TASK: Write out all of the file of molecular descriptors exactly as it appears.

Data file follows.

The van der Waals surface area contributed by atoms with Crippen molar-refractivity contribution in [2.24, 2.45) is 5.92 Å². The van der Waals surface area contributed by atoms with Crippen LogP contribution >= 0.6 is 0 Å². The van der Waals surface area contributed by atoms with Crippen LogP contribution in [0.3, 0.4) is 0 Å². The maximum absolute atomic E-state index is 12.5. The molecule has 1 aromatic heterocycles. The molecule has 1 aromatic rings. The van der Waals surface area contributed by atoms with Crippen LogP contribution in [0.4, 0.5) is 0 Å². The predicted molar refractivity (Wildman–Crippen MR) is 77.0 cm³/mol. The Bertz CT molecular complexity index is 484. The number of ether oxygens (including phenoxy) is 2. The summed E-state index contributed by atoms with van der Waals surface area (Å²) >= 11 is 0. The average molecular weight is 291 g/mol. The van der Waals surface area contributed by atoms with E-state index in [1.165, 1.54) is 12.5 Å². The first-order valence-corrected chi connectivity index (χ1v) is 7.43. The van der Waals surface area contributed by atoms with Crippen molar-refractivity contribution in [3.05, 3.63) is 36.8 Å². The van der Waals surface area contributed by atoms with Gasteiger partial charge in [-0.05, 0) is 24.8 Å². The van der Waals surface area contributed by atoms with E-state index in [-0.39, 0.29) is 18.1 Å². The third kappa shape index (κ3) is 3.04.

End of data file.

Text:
The van der Waals surface area contributed by atoms with Crippen molar-refractivity contribution in [2.24, 2.45) is 5.92 Å². The van der Waals surface area contributed by atoms with Crippen LogP contribution >= 0.6 is 0 Å². The van der Waals surface area contributed by atoms with Crippen LogP contribution in [0.3, 0.4) is 0 Å². The maximum absolute atomic E-state index is 12.5. The molecule has 1 aromatic heterocycles. The molecule has 1 aromatic rings. The van der Waals surface area contributed by atoms with Crippen LogP contribution in [0.4, 0.5) is 0 Å². The predicted molar refractivity (Wildman–Crippen MR) is 77.0 cm³/mol. The Bertz CT molecular complexity index is 484. The number of ether oxygens (including phenoxy) is 2. The summed E-state index contributed by atoms with van der Waals surface area (Å²) >= 11 is 0. The average molecular weight is 291 g/mol. The van der Waals surface area contributed by atoms with E-state index in [1.165, 1.54) is 12.5 Å². The first-order valence-corrected chi connectivity index (χ1v) is 7.43. The van der Waals surface area contributed by atoms with Crippen molar-refractivity contribution in [3.05, 3.63) is 36.8 Å². The van der Waals surface area contributed by atoms with Gasteiger partial charge in [-0.05, 0) is 24.8 Å². The van der Waals surface area contributed by atoms with E-state index in [-0.39, 0.29) is 18.1 Å². The third kappa shape index (κ3) is 3.04.